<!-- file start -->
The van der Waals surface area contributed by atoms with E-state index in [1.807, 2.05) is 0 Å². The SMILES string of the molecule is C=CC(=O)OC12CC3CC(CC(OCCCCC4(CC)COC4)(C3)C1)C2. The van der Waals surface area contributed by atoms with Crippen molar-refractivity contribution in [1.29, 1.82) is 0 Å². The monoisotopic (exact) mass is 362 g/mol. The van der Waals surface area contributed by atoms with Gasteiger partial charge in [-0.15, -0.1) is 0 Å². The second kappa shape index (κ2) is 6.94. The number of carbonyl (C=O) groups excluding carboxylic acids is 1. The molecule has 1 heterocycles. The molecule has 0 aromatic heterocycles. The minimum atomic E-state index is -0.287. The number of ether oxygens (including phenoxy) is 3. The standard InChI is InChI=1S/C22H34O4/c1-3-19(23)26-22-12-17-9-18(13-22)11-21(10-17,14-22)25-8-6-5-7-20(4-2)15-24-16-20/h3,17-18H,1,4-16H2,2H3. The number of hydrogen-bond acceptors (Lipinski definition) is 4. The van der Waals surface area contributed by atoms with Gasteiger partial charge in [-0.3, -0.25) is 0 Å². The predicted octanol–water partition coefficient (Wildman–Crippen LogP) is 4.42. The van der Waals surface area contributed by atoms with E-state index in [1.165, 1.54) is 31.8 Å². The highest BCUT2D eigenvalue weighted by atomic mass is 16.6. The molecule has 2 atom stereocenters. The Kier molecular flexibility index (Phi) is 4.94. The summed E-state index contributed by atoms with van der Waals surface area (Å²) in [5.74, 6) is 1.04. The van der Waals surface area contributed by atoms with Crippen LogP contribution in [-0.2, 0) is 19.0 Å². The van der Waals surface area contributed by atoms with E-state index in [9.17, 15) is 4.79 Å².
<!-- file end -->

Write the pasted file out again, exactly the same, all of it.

The van der Waals surface area contributed by atoms with E-state index in [1.807, 2.05) is 0 Å². The SMILES string of the molecule is C=CC(=O)OC12CC3CC(CC(OCCCCC4(CC)COC4)(C3)C1)C2. The van der Waals surface area contributed by atoms with Crippen molar-refractivity contribution in [1.29, 1.82) is 0 Å². The monoisotopic (exact) mass is 362 g/mol. The van der Waals surface area contributed by atoms with Gasteiger partial charge in [-0.15, -0.1) is 0 Å². The second kappa shape index (κ2) is 6.94. The number of carbonyl (C=O) groups excluding carboxylic acids is 1. The molecule has 1 heterocycles. The molecule has 0 aromatic heterocycles. The minimum atomic E-state index is -0.287. The number of ether oxygens (including phenoxy) is 3. The standard InChI is InChI=1S/C22H34O4/c1-3-19(23)26-22-12-17-9-18(13-22)11-21(10-17,14-22)25-8-6-5-7-20(4-2)15-24-16-20/h3,17-18H,1,4-16H2,2H3. The number of hydrogen-bond acceptors (Lipinski definition) is 4. The van der Waals surface area contributed by atoms with Gasteiger partial charge in [-0.3, -0.25) is 0 Å². The predicted octanol–water partition coefficient (Wildman–Crippen LogP) is 4.42. The van der Waals surface area contributed by atoms with E-state index in [1.165, 1.54) is 31.8 Å². The highest BCUT2D eigenvalue weighted by atomic mass is 16.6. The molecule has 2 atom stereocenters. The Kier molecular flexibility index (Phi) is 4.94. The summed E-state index contributed by atoms with van der Waals surface area (Å²) in [5.74, 6) is 1.04. The van der Waals surface area contributed by atoms with Crippen LogP contribution in [-0.2, 0) is 19.0 Å². The van der Waals surface area contributed by atoms with E-state index in [9.17, 15) is 4.79 Å².